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The Tools of Transition: Education and Development in Modern Southeast Asian History


  • Tim Harper


Although great importance is attached to the role of education in national development in Southeast Asia, its role has been ambivalent. In the colonial period, education was a central way in which societies mobilised to challenge and resist European rulers. Yet education has also been the central vehicle through which colonial and post-colonial states have sought to impose their own visions and discipline their subjects. Southeast Asia’s history has been marked by a cultural willingness to borrow and adapt ideas, practices and institutions from outside. Yet this has also been a source of anxiety and conflict. The ‘indigenous’ is often a product of an immediate post-colonial history, rather than the expression of a longer cultural experience. Historians can try to provide a useful narrative of regional thinking about education and development in Southeast Asia, particularly during its key ‘periods of transition’, and thus help to set educational developments within in a wider context. Providing a historical perspective, this paper attempts to map some of the region’s capacities and capabilities, and to examine how adequately they have been exploited by the formal educational sector.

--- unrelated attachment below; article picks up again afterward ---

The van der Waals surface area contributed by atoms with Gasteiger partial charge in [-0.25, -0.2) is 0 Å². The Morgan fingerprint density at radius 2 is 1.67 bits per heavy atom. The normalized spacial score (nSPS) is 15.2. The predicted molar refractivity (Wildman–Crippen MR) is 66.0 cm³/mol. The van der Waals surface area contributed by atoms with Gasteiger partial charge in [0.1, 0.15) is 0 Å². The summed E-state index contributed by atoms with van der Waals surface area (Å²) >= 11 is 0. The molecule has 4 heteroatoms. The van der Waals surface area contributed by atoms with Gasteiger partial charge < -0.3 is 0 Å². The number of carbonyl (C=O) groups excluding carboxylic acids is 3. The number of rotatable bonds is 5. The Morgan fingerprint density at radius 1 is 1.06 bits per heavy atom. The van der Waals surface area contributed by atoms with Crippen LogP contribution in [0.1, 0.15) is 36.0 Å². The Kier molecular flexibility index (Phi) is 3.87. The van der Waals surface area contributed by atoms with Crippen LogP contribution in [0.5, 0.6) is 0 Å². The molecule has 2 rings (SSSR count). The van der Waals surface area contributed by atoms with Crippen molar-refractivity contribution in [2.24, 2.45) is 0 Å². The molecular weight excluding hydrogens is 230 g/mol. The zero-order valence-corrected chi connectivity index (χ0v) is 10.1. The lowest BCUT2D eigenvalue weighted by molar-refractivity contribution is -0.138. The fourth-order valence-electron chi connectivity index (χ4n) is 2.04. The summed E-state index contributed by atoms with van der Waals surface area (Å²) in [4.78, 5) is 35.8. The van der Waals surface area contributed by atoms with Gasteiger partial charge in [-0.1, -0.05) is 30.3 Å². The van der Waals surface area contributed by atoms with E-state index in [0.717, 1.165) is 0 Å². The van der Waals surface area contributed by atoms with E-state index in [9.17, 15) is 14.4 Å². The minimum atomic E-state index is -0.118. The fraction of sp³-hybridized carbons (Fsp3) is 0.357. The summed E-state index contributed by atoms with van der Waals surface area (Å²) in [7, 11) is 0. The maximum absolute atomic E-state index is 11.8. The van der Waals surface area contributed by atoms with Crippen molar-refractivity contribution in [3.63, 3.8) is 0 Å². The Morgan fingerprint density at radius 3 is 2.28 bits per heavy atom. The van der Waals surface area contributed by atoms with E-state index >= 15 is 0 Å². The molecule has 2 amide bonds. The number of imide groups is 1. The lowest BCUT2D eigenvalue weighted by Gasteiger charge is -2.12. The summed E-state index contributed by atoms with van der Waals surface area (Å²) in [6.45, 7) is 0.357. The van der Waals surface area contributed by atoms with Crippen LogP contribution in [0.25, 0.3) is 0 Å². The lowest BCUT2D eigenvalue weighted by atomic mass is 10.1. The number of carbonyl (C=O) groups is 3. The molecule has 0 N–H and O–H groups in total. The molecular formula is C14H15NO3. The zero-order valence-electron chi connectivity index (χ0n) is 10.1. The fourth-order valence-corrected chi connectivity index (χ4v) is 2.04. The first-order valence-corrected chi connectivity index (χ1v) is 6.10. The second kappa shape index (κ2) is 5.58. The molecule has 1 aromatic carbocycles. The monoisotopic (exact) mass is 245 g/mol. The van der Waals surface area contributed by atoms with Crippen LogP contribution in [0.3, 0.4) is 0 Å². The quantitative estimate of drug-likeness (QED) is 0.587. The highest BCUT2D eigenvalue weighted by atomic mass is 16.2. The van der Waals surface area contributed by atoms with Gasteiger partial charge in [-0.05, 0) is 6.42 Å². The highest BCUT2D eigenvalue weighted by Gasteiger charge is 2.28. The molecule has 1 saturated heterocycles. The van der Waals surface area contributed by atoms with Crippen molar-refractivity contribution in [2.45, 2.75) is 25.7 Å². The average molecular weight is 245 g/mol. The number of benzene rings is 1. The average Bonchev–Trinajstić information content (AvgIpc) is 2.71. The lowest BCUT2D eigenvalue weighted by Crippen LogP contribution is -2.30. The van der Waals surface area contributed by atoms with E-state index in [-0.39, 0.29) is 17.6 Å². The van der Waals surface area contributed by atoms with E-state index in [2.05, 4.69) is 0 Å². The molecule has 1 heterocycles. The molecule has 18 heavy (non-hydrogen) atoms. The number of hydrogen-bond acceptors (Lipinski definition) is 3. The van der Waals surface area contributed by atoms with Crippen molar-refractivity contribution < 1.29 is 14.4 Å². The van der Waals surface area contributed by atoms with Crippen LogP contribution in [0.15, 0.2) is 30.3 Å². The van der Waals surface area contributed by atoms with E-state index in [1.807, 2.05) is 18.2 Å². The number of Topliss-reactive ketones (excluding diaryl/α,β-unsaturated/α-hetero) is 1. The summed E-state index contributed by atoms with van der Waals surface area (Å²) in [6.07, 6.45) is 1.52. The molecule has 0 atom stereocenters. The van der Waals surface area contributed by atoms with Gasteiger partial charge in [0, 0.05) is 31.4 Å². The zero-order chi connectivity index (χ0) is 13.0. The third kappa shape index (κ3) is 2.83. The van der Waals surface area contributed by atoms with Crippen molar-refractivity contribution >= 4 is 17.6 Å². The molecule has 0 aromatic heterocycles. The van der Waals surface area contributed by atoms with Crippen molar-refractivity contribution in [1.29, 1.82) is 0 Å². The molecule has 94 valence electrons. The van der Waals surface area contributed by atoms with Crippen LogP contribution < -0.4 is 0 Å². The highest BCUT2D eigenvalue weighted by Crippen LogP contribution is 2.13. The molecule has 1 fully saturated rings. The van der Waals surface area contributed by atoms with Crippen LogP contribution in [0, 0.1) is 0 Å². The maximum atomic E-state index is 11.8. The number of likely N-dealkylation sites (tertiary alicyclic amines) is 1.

Suggested Citation

  • Tim Harper, 2009. "The Tools of Transition: Education and Development in Modern Southeast Asian History," Brooks World Poverty Institute Working Paper Series 9209, BWPI, The University of Manchester.
  • Handle: RePEc:bwp:bwppap:9209

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    1. Stijn Claessens, 2006. "Access to Financial Services: A Review of the Issues and Public Policy Objectives," World Bank Research Observer, World Bank Group, vol. 21(2), pages 207-240.
    2. Carla Henry & Manohar Sharma & Cecile Lapenu & Manfred Zeller, 2003. "Microfinance Poverty Assessment Tool," World Bank Publications, The World Bank, number 15065.
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